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Nonsuicidal self-injury as a gateway to suicide in young adults.
J Adolesc Health 2013; 52(4):486-92JA

Abstract

PURPOSE

To investigate the extent to which nonsuicidal self-injury (NSSI) contributes to later suicide thoughts and behaviors (STB) independent of shared risk factors.

METHODS

One thousand four hundred and sixty-six students at five U.S. colleges participated in a longitudinal study of the relationship between NSSI and suicide. NSSI, suicide history, and common risk/protective factors were assessed annually for three years. Analyses tested the hypotheses that the practice of NSSI prior to STB and suicide behavior (excluding ideation) reduced inhibition to later STB independent of shared risk factors. Analyses also examined factors that predicted subsequent STB among individuals with NSSI history.

RESULTS

History of NSSI did significantly predict concurrent or later STB (AOR 2.8, 95%, CI 1.9-4.1) independent of covariates common to both. Among those with prior or concurrent NSSI, risk of STB is predicted by > 20 lifetime NSSI incidents (AOR 3.8, 95% CI, 1.4-10.3) and history of mental health treatment (AOR 2.2, 95% CI, 1.9-4.6). Risk of moving from NSSI to STB is decreased by presence of meaning in life (AOR .6, 95% CI, .5-.7) and reporting parents as confidants (AOR, .3, 95% CI, .1-.9).

CONCLUSIONS

NSSI prior to suicide behavior serves as a "gateway" behavior for suicide and may reduce inhibition through habituation to self-injury. Treatments focusing on enhancing perceived meaning in life and building positive relationships with others, particularly parents, may be particularly effective in reducing suicide risk among youth with a history of NSSI.

Authors+Show Affiliations

Bronfenbrenner Center for Translational Research, Cornell University, Ithaca, NY 14853, USA. jlw43@cornell.eduNo affiliation info availableNo affiliation info availableNo affiliation info availableNo affiliation info availableNo affiliation info availableNo affiliation info available

Pub Type(s)

Journal Article
Research Support, Non-U.S. Gov't

Language

eng

PubMed ID

23298982

Citation

Whitlock, Janis, et al. "Nonsuicidal Self-injury as a Gateway to Suicide in Young Adults." The Journal of Adolescent Health : Official Publication of the Society for Adolescent Medicine, vol. 52, no. 4, 2013, pp. 486-92.
Whitlock J, Muehlenkamp J, Eckenrode J, et al. Nonsuicidal self-injury as a gateway to suicide in young adults. J Adolesc Health. 2013;52(4):486-92.
Whitlock, J., Muehlenkamp, J., Eckenrode, J., Purington, A., Baral Abrams, G., Barreira, P., & Kress, V. (2013). Nonsuicidal self-injury as a gateway to suicide in young adults. The Journal of Adolescent Health : Official Publication of the Society for Adolescent Medicine, 52(4), pp. 486-92. doi:10.1016/j.jadohealth.2012.09.010.
Whitlock J, et al. Nonsuicidal Self-injury as a Gateway to Suicide in Young Adults. J Adolesc Health. 2013;52(4):486-92. PubMed PMID: 23298982.
* Article titles in AMA citation format should be in sentence-case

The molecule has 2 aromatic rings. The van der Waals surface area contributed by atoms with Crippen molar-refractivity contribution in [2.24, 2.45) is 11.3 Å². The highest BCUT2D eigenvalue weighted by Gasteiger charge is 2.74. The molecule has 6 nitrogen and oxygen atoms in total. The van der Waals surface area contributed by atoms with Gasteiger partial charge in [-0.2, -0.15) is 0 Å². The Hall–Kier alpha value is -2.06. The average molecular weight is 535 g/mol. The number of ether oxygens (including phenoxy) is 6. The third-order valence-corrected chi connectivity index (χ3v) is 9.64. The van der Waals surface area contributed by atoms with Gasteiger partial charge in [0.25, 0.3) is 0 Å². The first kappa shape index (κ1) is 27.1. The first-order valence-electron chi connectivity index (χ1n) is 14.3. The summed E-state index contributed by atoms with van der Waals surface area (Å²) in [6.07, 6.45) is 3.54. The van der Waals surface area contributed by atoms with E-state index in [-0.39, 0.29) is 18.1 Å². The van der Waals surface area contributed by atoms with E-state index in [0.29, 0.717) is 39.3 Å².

TY - JOUR T1 - Nonsuicidal self-injury as a gateway to suicide in young adults. AU - Whitlock,Janis, AU - Muehlenkamp,Jennifer, AU - Eckenrode,John, AU - Purington,Amanda, AU - Baral Abrams,Gina, AU - Barreira,Paul, AU - Kress,Victoria, Y1 - 2012/12/03/ PY - 2012/05/08/received PY - 2012/09/17/revised PY - 2012/09/18/accepted PY - 2013/1/10/entrez PY - 2013/1/10/pubmed PY - 2013/9/14/medline SP - 486 EP - 92 JF - The Journal of adolescent health : official publication of the Society for Adolescent Medicine JO - J Adolesc Health VL - 52 IS - 4 N2 - PURPOSE: To investigate the extent to which nonsuicidal self-injury (NSSI) contributes to later suicide thoughts and behaviors (STB) independent of shared risk factors. METHODS: One thousand four hundred and sixty-six students at five U.S. colleges participated in a longitudinal study of the relationship between NSSI and suicide. NSSI, suicide history, and common risk/protective factors were assessed annually for three years. Analyses tested the hypotheses that the practice of NSSI prior to STB and suicide behavior (excluding ideation) reduced inhibition to later STB independent of shared risk factors. Analyses also examined factors that predicted subsequent STB among individuals with NSSI history. RESULTS: History of NSSI did significantly predict concurrent or later STB (AOR 2.8, 95%, CI 1.9-4.1) independent of covariates common to both. Among those with prior or concurrent NSSI, risk of STB is predicted by > 20 lifetime NSSI incidents (AOR 3.8, 95% CI, 1.4-10.3) and history of mental health treatment (AOR 2.2, 95% CI, 1.9-4.6). Risk of moving from NSSI to STB is decreased by presence of meaning in life (AOR .6, 95% CI, .5-.7) and reporting parents as confidants (AOR, .3, 95% CI, .1-.9). CONCLUSIONS: NSSI prior to suicide behavior serves as a "gateway" behavior for suicide and may reduce inhibition through habituation to self-injury. Treatments focusing on enhancing perceived meaning in life and building positive relationships with others, particularly parents, may be particularly effective in reducing suicide risk among youth with a history of NSSI. SN - 1879-1972 UR - https://www.unboundmedicine.com/medline/citation/23298982/Nonsuicidal_self_injury_as_a_gateway_to_suicide_in_young_adults_ L2 - https://linkinghub.elsevier.com/retrieve/pii/S1054-139X(12)00405-3 DB - PRIME DP - Unbound Medicine ER -